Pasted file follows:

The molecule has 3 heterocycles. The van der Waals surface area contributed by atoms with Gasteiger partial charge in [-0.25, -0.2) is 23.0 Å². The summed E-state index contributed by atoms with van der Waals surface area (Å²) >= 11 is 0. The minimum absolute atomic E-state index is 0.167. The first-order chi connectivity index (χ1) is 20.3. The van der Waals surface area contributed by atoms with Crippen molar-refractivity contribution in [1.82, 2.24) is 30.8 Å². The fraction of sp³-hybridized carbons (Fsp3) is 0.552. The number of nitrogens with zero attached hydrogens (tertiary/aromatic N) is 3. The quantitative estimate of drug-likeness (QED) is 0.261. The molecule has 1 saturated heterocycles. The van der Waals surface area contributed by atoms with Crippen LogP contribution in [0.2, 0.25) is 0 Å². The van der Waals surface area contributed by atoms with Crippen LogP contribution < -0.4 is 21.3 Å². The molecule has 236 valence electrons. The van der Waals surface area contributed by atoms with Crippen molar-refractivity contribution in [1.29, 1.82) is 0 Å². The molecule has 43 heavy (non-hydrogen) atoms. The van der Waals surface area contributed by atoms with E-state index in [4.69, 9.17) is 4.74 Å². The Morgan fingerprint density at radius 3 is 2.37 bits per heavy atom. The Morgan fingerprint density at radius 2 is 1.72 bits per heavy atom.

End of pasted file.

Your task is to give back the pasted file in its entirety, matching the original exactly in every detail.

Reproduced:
The molecule has 3 heterocycles. The van der Waals surface area contributed by atoms with Gasteiger partial charge in [-0.25, -0.2) is 23.0 Å². The summed E-state index contributed by atoms with van der Waals surface area (Å²) >= 11 is 0. The minimum absolute atomic E-state index is 0.167. The first-order chi connectivity index (χ1) is 20.3. The van der Waals surface area contributed by atoms with Crippen molar-refractivity contribution in [1.82, 2.24) is 30.8 Å². The fraction of sp³-hybridized carbons (Fsp3) is 0.552. The number of nitrogens with zero attached hydrogens (tertiary/aromatic N) is 3. The quantitative estimate of drug-likeness (QED) is 0.261. The molecule has 1 saturated heterocycles. The van der Waals surface area contributed by atoms with Crippen LogP contribution in [0.2, 0.25) is 0 Å². The van der Waals surface area contributed by atoms with Crippen LogP contribution < -0.4 is 21.3 Å². The molecule has 236 valence electrons. The van der Waals surface area contributed by atoms with Crippen molar-refractivity contribution in [1.29, 1.82) is 0 Å². The molecule has 43 heavy (non-hydrogen) atoms. The van der Waals surface area contributed by atoms with E-state index in [4.69, 9.17) is 4.74 Å². The Morgan fingerprint density at radius 3 is 2.37 bits per heavy atom. The Morgan fingerprint density at radius 2 is 1.72 bits per heavy atom.